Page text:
Husbands, love your wives, just as Christ loved the church and gave himself up for her.

LATIN (Vulgate):

viri diligite uxores sicut et Christus dilexit ecclesiam et se ipsum tradidit pro ea

Ephesians 5:33


Nevertheless let every one of you in particular so love his wife even as himself; and the wife see that she reverence her husband.

However, each one of you also must love his wife as he loves himself, and the wife must respect her husband. (NIV)

LATIN (Vulgate):

verumtamen et vos singuli unusquisque suam uxorem sicut se ipsum diligat uxor autem ut timeat virum

Note: you can leave out verumtamen et vos singuli

Colossians 3:14


And above all these things put on charity, which is the bond of perfectness.


And over all these virtues put on love, which binds them all together in perfect unity.

LATIN (Vulgate):

super omnia autem haec caritatem quod est vinculum perfectionis

Note: caritas indeed means love in this context, not charity as KJV would have it.

1 Peter 4:8


And above all things have fervent charity among yourselves: for charity shall cover the multitude of sins.

Above all, love each other deeply, because love covers over a multitude of sins.

LATIN (Vulgate):

ante omnia mutuam in vosmet ipsos caritatem continuam habentes quia caritas operit multitudinem peccatorum

1 John 3:18


My little children, let us not love in word, neither in tongue; but in deed and in truth.

Dear children, let us not love with words or tongue but with actions and in truth.

LATIN (Vulgate):

filioli non diligamus verbo nec lingua sed opere et veritate


1 John 4:8


He that loveth not knoweth not God; for God is love.

Whoever does not love does not know God, because God is love.

LATIN (Vulgate):

qui non diligit non novit Deum quoniam Deus caritas est


Romans 12:10b


In honour preferring one another

Honor one another above yourselves.

LATIN (Vulgate):

honore invicem praevenientes


Romans 12:12


Rejoicing in hope; patient in tribulation; continuing instant in prayer;

Be joyful in hope, patient in affliction, faithful in prayer.

LATIN (Vulgate):

spe gaudentes in tribulatione patientes orationi instantes

Col 3:18-19


Wives, submit yourselves unto your own husbands, as it is fit in the Lord.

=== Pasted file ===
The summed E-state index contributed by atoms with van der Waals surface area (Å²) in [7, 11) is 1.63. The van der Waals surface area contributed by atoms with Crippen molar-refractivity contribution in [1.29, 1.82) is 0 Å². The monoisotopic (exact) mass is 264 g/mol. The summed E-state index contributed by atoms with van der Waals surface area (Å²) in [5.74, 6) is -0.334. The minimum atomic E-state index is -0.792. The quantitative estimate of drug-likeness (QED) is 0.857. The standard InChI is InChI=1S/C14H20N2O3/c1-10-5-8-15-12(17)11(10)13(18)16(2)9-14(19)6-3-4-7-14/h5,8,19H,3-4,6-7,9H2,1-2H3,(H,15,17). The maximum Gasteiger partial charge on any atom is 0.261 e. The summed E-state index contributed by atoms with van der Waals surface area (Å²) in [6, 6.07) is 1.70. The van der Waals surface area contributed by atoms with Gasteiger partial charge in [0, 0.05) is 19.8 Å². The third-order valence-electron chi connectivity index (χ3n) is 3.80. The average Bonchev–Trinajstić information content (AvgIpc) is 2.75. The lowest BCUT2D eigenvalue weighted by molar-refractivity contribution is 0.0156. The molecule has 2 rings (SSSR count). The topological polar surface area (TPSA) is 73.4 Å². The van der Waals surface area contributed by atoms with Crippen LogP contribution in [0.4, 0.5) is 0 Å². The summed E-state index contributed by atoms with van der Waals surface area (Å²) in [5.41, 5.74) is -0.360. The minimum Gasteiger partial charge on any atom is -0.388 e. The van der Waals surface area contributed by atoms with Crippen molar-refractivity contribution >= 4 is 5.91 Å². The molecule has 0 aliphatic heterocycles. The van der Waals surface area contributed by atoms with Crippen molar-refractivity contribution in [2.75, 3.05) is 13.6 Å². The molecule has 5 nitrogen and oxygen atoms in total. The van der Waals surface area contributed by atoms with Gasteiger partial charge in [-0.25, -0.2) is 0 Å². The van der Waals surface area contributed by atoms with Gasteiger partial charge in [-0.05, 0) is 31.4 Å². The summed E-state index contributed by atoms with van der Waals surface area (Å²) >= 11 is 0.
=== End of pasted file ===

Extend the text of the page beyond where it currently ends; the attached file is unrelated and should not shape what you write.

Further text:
Husbands, love your wives, and be not bitter against them.


Wives, submit to your husbands, as is fitting in the Lord.
Husbands, love your wives and do not be harsh with them.

LATIN (Vulgate):

mulieres subditae estote viris sicut oportet in Domino

viri diligite uxores et nolite amari esse ad illas

Parisian cross engraved bible. mens wedding ring This beautiful engraved wedding band features the so called Parisian cross . It also has an inside inscription with one of the most popular Bible verses that can be engraved on wedding rings:

“I am my beloved’s and my beloved is mine”

This inscription is an all time favorite, so if you cannot come up with an unique idea for an engraving, this is a very fine choice. If you want to be creative, this site offers many resources. Also, unless you are working directly with the jeweler, you will not have clear idea of how your personalized ring might look until it is actually ready. This may be OK if the ring design is quite simple and it is rather inexpensive. Other than that, it is nice to see an ring that is already pre-engraved for you.

See also: Knights Templar crosses

The phrase Spes In Deo ("Hope In God"), as well as its variant In Deo Spes are popular inscriptions found on ecclesiastical rings. Here I have a visualization of a modern gold ring design featuring these words.

Other well-known religious ring inscriptions include:

Deus dona vivas in Deo – May God grant that you may live in God

Vivas in Deo – May you live in God

In Hoc Signo Vinces – In this sign thou shalt win

Laus Deo – Glory be to God

Mater Dei Memento – Mother of God, remember (me).

Prayers and excepts of prayers can also be engraved on rings. Some historical examples of such engravings are:






Sometimes the prayers are not engraved, but rather represented by small knobs that can be used as beads for repeating Ave . Eleven knobs would signify eleven Aves and one Pater Noster . Such rings were called "decade rings", the term which was occasionally used in a corrupted form of "dicket rings".

The Greek letters Alpha and Omega are also often used in Christian ring designs, as well as Chi and Rho.

“True love waits” silver purity ring

“True Love Waits” is the most common and popular inscription on purity rings. Curiously, this phrase does not have a direct correlation with any Bible verse (which is not a problem per se). This makes it more difficult to deal with common request to translate the words “True Love waits” into Latin (something one might wish to do for a personalized purity ring).

First of all, the Latin nouns that denote “love” have many undesirable connotations, some of them quite distant from the idea of purity. “Amor”, seemingly the most obvious candidate, very often specifically means “sexual love” – not exactly proper for a ring that promotes abstinence. Conversely, he sense of Love in “True Love Waits” is more encompassing and contains sexual love only as a component that is supposed to be fully revealed when the time is right. However, amor is still the most widely used word for love. At its core it has the proper meaning. Ancient Christian sources use “amor verus” (true love) a number of times. So, I suppose, amor is OK as a term on a purity pledge ring.

Secondly, it is not easy to find a suitable word for “wait” in Latin. S.H. Taylor’s translation of Doederlein’s dictionary of Latin synonyms comments on this: “For the German distinction between warten and harren , the former denoting calm, passionless waiting for, the latter, eager, impatient longing for, the Latins have no corresponding synonyms. I tried several different words: exspectat, moratur, manet, cunctatur. Exspectat is probably best, especially taking into consideration this verse from the Vulgate: